The Bottas rivalry will draw extra attention to Russell's performance this week, though, coming straight after his best ever result at the Hungarian Grand Prix.

Russell finished eighth, earning points with Williams for the first time.

Bottas had started from second after a record-equalling 80th qualifying one-two for Mercedes, but he crashed on lap one in a chaotic start.

Lando Norris saw his 15-race points streak end with a first-lap crash at the Hungarian Grand Prix, and he took no solace in an apology from the man who started the chain reaction. 

Valtteri Bottas failed to time his braking in Turn One and hit Norris, sending the McLaren driver into Max Verstappen as Bottas continued on to take out the other Red Bull car driven by Sergio Perez. 

While Norris was able to remain on the track and reach the pits, his team determined he had suffered too much damage to continue, leaving the Briton frustrated with his early exit. 

Bottas also was forced to retire, along with Perez, and the Finn apologised to Norris afterward. 

“I had a poor start,” Bottas said. “Wheelspin off the line, and lost places, and then braking into first corner I was right in the gearbox of Lando and I just locked the wheels.

"So probably being that close didn’t calculate quite right the braking point, locked two wheels, hit him, and then it was a mess.”

It was a mess that left the other two drivers knocked out of the race furious. Perez called it a "big mistake" on Bottas' part and feared another engine loss due to the damage incurred. 

Norris had no time for Bottas saying he was sorry for the wreck. 

“There’s not much to say is there?" Norris said. "It’s not my fault, like, to be honest he [Bottas] just came over to me then and apologised – but apologies are nice, but it doesn’t change the result or anything, so it’s Lap 1 of the race, no one has to do anything stupid but that’s what they did today. So just ruined it.”

With his pursuers Bottas and Perez also knocked out, Norris remained a distant third in the championship standings as leader Verstappen slipped into second behind Lewis Hamilton following a 10th-place finish. 

Lewis Hamilton explained that he is still feeling the after-effects of coronavirus after producing an incredible fightback at the Hungarian Grand Prix.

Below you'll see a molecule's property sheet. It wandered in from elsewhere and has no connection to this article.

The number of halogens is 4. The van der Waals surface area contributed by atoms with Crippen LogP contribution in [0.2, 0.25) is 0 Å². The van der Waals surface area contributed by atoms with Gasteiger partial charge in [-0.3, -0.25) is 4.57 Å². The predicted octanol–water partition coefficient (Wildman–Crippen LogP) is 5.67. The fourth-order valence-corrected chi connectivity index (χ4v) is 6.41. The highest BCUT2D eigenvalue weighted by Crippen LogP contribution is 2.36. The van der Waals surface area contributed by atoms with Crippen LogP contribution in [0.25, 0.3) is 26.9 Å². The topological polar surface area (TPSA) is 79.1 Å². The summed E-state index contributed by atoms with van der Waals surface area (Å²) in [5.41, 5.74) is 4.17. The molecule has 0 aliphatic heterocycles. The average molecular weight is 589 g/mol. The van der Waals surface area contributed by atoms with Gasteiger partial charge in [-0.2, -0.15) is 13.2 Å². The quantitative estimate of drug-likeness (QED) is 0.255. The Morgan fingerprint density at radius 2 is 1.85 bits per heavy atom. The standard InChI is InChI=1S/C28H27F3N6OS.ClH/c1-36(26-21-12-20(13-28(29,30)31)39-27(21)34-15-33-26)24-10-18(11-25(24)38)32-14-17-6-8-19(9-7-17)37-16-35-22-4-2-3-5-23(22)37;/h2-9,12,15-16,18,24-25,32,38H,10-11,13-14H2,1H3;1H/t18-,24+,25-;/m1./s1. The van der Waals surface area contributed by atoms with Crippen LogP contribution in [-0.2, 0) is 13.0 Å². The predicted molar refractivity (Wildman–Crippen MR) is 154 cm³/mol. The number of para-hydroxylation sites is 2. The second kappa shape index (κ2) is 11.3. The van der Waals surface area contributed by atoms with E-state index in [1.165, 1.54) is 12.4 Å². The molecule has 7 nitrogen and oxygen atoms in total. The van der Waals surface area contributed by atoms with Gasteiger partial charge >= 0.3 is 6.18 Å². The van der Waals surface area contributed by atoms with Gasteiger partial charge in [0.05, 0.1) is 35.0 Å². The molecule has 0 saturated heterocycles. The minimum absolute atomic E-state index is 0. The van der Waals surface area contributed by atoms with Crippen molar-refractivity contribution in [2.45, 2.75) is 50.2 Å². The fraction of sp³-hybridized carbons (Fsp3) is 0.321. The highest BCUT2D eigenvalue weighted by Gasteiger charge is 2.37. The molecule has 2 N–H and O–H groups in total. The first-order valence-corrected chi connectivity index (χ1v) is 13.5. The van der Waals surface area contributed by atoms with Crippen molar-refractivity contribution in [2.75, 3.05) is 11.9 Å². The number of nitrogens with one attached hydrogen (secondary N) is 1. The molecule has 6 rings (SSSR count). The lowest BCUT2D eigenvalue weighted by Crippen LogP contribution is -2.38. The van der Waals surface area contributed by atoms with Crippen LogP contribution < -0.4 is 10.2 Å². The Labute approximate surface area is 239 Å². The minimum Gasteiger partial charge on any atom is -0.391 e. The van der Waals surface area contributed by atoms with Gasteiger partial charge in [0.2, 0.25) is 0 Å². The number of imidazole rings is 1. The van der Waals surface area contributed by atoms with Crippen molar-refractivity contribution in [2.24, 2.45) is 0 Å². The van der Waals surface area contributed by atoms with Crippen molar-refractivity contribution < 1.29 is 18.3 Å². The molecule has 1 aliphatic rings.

Hamilton, who started on pole as he chased a 100th Formula One race win in his stellar career, had to charge up the field after a mistake following a restart – a red flag having come out after Valtteri Bottas caused an early crash.

Five drivers were forced to retire early, with Bottas handed a five-place grid penalty for the next grand prix in Belgium at the end of August, but by the time the remaining competitors had finished a formation lap, the rain which had been around at the start had cleared and the track was dry.

Hamilton, however, elected not to change his tyres, so started on his own from the grid while the others pitted. By the time he had rectified his mistake he was last, but a mighty effort saw him clinch third place behind Sebastian Vettel and unlikely winner Esteban Ocon.

The seven-time world champion now leads Max Verstappen, who finished 10th after suffering damage in the earlier crash, in the standings, though Hamilton was handed a further boost late on Sunday when Vettel was retrospectively disqualified for not having enough fuel left in his car at the end of the race. Aston Martin announced they plan to appeal that decision.

However, during the podium presentation, Hamilton looked visibly exhausted and even struggled to hold up the bottle of champagne handed to him. He then saw Mercedes' team doctor and missed some of his post-race media duties.

"I'm ok, had real big dizziness and everything got a bit blurry on the podium," Hamilton, who contracted COVID-19 in December last year, told a news conference.

"I've been fighting all year really with staying healthy after what happened at the end of last year and it's still a battle.

"I haven't spoken to anyone about it, but I think [the effects of covid are] lingering. I remember the effects of when I had it and training has been different since then. The level of fatigue you get is different and it's a real challenge.

"I continue to train and prepare the best way I can. Today, who knows what it is? Maybe it's hydration, I don't know, but I've definitely not had this experience. Had something similar at Silverstone but this is way worse."

When asked why he did not to pit at the end of the formation lap, Hamilton said: "Through the formation lap I was just giving the team information. I mean, it was dry through all the corners and I kept telling them 'it's dry, dry, dry, dry' but they said just to stay out.